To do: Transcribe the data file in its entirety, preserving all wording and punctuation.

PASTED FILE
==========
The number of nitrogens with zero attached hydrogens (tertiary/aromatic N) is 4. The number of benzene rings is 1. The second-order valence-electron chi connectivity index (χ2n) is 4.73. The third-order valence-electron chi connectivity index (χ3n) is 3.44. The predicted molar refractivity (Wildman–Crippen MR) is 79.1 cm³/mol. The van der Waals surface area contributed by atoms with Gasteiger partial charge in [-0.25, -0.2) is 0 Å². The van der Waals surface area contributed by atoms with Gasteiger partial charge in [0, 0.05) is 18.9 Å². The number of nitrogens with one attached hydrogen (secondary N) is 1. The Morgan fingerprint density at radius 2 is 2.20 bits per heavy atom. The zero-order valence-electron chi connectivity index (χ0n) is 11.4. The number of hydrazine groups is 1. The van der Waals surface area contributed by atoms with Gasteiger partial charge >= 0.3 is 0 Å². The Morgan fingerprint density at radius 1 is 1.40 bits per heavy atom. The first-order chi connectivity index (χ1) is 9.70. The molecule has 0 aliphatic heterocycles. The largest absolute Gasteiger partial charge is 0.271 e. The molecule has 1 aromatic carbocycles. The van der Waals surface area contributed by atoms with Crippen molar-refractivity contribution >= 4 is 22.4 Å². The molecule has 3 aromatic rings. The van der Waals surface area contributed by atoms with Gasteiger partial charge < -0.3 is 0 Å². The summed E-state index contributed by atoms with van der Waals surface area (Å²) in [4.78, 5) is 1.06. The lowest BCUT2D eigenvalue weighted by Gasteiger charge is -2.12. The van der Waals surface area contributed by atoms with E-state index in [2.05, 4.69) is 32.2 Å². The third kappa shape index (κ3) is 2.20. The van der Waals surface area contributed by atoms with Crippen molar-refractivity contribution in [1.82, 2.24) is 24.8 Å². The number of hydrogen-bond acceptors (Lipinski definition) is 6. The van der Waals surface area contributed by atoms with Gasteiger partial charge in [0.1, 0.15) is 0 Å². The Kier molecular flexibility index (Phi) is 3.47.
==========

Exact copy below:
The number of nitrogens with zero attached hydrogens (tertiary/aromatic N) is 4. The number of benzene rings is 1. The second-order valence-electron chi connectivity index (χ2n) is 4.73. The third-order valence-electron chi connectivity index (χ3n) is 3.44. The predicted molar refractivity (Wildman–Crippen MR) is 79.1 cm³/mol. The van der Waals surface area contributed by atoms with Gasteiger partial charge in [-0.25, -0.2) is 0 Å². The van der Waals surface area contributed by atoms with Gasteiger partial charge in [0, 0.05) is 18.9 Å². The number of nitrogens with one attached hydrogen (secondary N) is 1. The Morgan fingerprint density at radius 2 is 2.20 bits per heavy atom. The zero-order valence-electron chi connectivity index (χ0n) is 11.4. The number of hydrazine groups is 1. The van der Waals surface area contributed by atoms with Gasteiger partial charge >= 0.3 is 0 Å². The Morgan fingerprint density at radius 1 is 1.40 bits per heavy atom. The first-order chi connectivity index (χ1) is 9.70. The molecule has 0 aliphatic heterocycles. The largest absolute Gasteiger partial charge is 0.271 e. The molecule has 1 aromatic carbocycles. The van der Waals surface area contributed by atoms with Crippen molar-refractivity contribution >= 4 is 22.4 Å². The molecule has 3 aromatic rings. The van der Waals surface area contributed by atoms with Gasteiger partial charge < -0.3 is 0 Å². The summed E-state index contributed by atoms with van der Waals surface area (Å²) in [4.78, 5) is 1.06. The lowest BCUT2D eigenvalue weighted by Gasteiger charge is -2.12. The van der Waals surface area contributed by atoms with E-state index in [2.05, 4.69) is 32.2 Å². The third kappa shape index (κ3) is 2.20. The van der Waals surface area contributed by atoms with Crippen molar-refractivity contribution in [1.82, 2.24) is 24.8 Å². The number of hydrogen-bond acceptors (Lipinski definition) is 6. The van der Waals surface area contributed by atoms with Gasteiger partial charge in [0.1, 0.15) is 0 Å². The Kier molecular flexibility index (Phi) is 3.47.